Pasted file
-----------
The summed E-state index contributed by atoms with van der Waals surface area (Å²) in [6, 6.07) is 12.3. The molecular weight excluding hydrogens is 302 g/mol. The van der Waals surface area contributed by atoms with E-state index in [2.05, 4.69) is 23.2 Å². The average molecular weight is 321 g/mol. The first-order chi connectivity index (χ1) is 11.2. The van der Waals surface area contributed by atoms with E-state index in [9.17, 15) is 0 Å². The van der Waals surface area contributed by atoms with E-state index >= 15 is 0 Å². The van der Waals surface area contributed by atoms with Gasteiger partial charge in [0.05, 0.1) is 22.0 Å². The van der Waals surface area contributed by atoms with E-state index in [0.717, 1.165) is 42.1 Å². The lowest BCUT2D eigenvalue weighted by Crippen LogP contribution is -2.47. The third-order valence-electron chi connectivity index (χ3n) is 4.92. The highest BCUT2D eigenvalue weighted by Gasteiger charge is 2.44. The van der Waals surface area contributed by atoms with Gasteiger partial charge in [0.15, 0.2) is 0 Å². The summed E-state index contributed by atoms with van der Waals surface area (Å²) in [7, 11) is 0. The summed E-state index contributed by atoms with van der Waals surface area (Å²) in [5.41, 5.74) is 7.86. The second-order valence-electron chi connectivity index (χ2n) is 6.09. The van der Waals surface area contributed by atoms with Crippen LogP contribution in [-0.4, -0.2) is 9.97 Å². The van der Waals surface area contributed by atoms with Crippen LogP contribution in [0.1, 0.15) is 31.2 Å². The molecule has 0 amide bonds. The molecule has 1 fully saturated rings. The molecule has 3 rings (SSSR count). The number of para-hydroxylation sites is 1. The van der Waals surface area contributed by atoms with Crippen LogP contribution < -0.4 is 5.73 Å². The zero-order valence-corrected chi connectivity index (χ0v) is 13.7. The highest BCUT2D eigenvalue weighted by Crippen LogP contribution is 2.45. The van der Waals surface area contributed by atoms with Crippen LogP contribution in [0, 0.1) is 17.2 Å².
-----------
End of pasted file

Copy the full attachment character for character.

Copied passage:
The summed E-state index contributed by atoms with van der Waals surface area (Å²) in [6, 6.07) is 12.3. The molecular weight excluding hydrogens is 302 g/mol. The van der Waals surface area contributed by atoms with E-state index in [2.05, 4.69) is 23.2 Å². The average molecular weight is 321 g/mol. The first-order chi connectivity index (χ1) is 11.2. The van der Waals surface area contributed by atoms with E-state index in [9.17, 15) is 0 Å². The van der Waals surface area contributed by atoms with E-state index >= 15 is 0 Å². The van der Waals surface area contributed by atoms with Gasteiger partial charge in [0.05, 0.1) is 22.0 Å². The van der Waals surface area contributed by atoms with E-state index in [0.717, 1.165) is 42.1 Å². The lowest BCUT2D eigenvalue weighted by Crippen LogP contribution is -2.47. The third-order valence-electron chi connectivity index (χ3n) is 4.92. The highest BCUT2D eigenvalue weighted by Gasteiger charge is 2.44. The van der Waals surface area contributed by atoms with Gasteiger partial charge in [0.15, 0.2) is 0 Å². The summed E-state index contributed by atoms with van der Waals surface area (Å²) in [7, 11) is 0. The summed E-state index contributed by atoms with van der Waals surface area (Å²) in [5.41, 5.74) is 7.86. The second-order valence-electron chi connectivity index (χ2n) is 6.09. The van der Waals surface area contributed by atoms with Crippen LogP contribution in [-0.4, -0.2) is 9.97 Å². The van der Waals surface area contributed by atoms with Crippen LogP contribution in [0.1, 0.15) is 31.2 Å². The molecule has 0 amide bonds. The molecule has 1 fully saturated rings. The molecule has 3 rings (SSSR count). The number of para-hydroxylation sites is 1. The van der Waals surface area contributed by atoms with Crippen LogP contribution < -0.4 is 5.73 Å². The zero-order valence-corrected chi connectivity index (χ0v) is 13.7. The highest BCUT2D eigenvalue weighted by Crippen LogP contribution is 2.45. The van der Waals surface area contributed by atoms with Crippen LogP contribution in [0, 0.1) is 17.2 Å².